The Heart of L'arche a Spirituality for Every Day by Jean Vanier 9780281069910
Friday, August 3, the spirituality of l'arche - part three. In my days as a pastor, I often discovered two surprises: 1 many of the faithful did not know how to pray; and 2 these same dedicated servants rarely, if ever, spoke about their inner experiences with the holy. At first I was bewildered: how could this be true - even while at church - that no one talked about God's love and how it had touched their hearts? It wasn't as if my friends hadn't encountered the presence of the sacred in their lives.
They had - many times over. Still, they had been trained to keep such things to themselves.
Jean Vanier (1928-12222): Living L'Arche—Ottawa's 'school of the heart'
In silence. So, while visiting in their homes, I took it upon myself to ask about the different ways they had experienced something of the Lord. And once given just a hint of encouragement, the stories came tumbling out. Eventually, we dedicated the first 20 minutes of every church meeting to listening to these stories.
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We then put aside fretting about budgets, personnel, etc. In time, we set out to teach one another how to pray, too: we explored quiet, contemplative prayer; structured and public liturgical prayer; using hymns as prayer prompts; and even extended times of quiet meditation.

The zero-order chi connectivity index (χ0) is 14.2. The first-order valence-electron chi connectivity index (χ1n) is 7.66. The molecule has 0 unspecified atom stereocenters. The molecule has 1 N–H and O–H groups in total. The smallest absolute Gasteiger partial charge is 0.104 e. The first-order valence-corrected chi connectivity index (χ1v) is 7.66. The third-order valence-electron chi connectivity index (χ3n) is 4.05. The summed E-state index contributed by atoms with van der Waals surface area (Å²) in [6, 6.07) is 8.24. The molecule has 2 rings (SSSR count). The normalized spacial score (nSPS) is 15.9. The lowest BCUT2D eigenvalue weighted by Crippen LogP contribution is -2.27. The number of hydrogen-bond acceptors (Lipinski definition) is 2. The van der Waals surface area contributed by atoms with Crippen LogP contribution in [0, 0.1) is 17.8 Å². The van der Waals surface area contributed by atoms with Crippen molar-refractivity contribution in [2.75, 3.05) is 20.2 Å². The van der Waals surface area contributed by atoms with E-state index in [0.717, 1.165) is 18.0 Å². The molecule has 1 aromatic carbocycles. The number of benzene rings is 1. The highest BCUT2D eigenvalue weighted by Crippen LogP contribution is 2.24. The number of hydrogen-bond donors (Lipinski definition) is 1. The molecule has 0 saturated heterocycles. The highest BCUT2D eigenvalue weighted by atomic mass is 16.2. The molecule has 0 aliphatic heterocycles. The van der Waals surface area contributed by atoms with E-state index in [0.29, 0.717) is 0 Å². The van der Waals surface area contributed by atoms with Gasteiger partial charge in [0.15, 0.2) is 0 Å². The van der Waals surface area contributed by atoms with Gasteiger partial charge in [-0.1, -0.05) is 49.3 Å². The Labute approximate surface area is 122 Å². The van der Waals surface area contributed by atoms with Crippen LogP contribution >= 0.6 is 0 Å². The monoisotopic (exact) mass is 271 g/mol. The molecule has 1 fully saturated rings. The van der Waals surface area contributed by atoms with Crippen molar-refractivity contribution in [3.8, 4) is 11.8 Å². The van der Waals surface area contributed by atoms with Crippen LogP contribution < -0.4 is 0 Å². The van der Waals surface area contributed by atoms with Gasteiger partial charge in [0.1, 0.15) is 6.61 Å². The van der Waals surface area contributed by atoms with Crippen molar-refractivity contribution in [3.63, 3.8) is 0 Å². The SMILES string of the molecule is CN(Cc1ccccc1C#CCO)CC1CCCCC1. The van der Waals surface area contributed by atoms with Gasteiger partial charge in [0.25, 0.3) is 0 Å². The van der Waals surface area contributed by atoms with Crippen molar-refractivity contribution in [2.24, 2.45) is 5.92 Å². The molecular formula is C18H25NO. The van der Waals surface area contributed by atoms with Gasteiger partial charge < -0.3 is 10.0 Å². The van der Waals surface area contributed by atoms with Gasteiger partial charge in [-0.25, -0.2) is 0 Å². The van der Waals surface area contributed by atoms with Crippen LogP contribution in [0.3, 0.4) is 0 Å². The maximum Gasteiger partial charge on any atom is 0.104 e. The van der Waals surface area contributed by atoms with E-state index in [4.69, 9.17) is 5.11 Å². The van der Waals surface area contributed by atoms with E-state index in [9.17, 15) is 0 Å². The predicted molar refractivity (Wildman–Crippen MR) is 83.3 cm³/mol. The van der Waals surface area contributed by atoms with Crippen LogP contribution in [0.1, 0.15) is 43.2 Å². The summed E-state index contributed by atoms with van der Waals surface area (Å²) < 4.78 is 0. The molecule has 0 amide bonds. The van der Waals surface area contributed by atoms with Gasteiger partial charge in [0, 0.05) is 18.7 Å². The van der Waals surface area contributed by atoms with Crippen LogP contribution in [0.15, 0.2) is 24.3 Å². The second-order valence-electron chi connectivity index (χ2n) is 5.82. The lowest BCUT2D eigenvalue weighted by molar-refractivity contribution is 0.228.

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In other words, we practiced spiritual formation. Once we owned that there was a gap in the maturation of our faith community, we could chart a course of correction. Using Erikson's paradigm as well as the wisdom of Piaget and Kohlberg, James Fowler and others have suggested that faith development shares a comparable hierarchy of maturation.
Jean Vanier, a theologian of the everyday
We start by mirroring what our families teach us, move into a season of mythical literalism, explore skepticism, etc. The core members, as the people who have intellectual disabilities are called, are at the heart of the home.
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The assistants represent diverse cultural and religious traditions and may come from various countries. In the sharing of life together, each one also grows in self-understanding and understanding of others. Decisions concerning home life are made as much as possible at a weekly house meeting. While government and related standards are fully adhered to, much effort goes into encouraging mutuality in relationships.
There is a sense of shared ownership for the life and spirit of welcome that is typical of our households. In our communities, meals are often times of laughter and celebration. The table is set attractively.
The Heart of L’Arche: A Spirituality for Every Day | Jean Vanier
Attention is given to seating so that those who need support have someone near them, and assistance is given with dignity and without undue attention. Conversation includes everyone.
Each person has an opportunity to participate as they are able, perhaps helping pass various items, and to share about their day. The spiritual dimension is important: Grace is said or sung at the beginning of a meal and after the meal there is usually a simple time of prayer.